A substantial recovery of the Goliath grouper population could result in three main socio-economic and ecological benefits that require further investigation. Firstly, the Goliath grouper feeds on a number of species identified as predators of the spiny lobster (Fig. 1; Mintz et al., Reference Mintz, Lipcius, Eggleston and Seebo1994; Randall, Reference Punt and Butterworth1967). Because of the complexity of trophic cascading effects (Pace et al., 1999) restoring the Goliath grouper population in Florida could result in a top-down control of lobster predators, possibly making more lobsters available to the fisheries. This requires further investigation.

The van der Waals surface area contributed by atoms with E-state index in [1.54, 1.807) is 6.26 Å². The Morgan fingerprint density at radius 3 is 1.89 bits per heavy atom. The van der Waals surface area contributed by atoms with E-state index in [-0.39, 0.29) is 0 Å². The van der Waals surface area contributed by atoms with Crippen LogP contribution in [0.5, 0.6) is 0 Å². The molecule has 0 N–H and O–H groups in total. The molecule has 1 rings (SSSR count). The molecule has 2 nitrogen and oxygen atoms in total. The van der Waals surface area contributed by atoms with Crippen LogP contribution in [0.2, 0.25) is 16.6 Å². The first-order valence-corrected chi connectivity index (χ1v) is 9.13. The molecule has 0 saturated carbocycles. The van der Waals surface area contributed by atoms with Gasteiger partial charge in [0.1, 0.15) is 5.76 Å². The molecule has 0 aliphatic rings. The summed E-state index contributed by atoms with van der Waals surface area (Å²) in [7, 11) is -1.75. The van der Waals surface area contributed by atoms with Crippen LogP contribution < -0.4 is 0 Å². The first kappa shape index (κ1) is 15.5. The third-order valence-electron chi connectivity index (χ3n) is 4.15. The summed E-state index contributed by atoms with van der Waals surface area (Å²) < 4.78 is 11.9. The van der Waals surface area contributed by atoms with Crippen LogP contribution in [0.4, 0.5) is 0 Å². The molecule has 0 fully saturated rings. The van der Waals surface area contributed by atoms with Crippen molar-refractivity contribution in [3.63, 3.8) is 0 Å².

Secondly, the Goliath grouper's enormous size, site attachment (resulting in reliable encounters), formation of spawning aggregations and curiosity towards divers (Sadovy & Eklund, Reference Sadovy, Cornish, Domeier, Colin, Russell and Lindeman1999) makes it a major attraction for SCUBA diving ecotourism. Grouper–diver encounter operations have already been initiated in the Florida Keys and in parts of east Florida, where previously extinct spawning aggregations are forming again (Plate 1). Diving ecotourism as an alternative to overfishing provides more value to local economies. For example, global shark-based ecotourism operations provide large economic values, in some cases up to 30% of annual GDP, which benefit from the long lifespan of many shark species (Gallagher & Hammerschlag, Reference Gallagher and Hammerschlag2011). In Belize dive ecotourism targeting spawning aggregations of the snapper–grouper complex can generate 20 times the income produced from fishing the aggregations (Sala et al., Reference Sadovy and Eklund2001). Small groups of properly trained divers seem to have little impact on the normal behaviour of even the most timid aggregating fish (Heyman et al., Reference Heyman, Carr and Lobel2010). The charismatic long-lived Goliath grouper could benefit from dive ecotourism as a sustainable alternative to overfishing and dive ecotourism could become a key strategy to ensure the conservation of the species. Socio-economic valuations of how such ecotourism could benefit local communities, and studies to quantify what levels of diver ecotourism pressure alter normal spawning aggregation behaviour in the Goliath grouper require further investigation.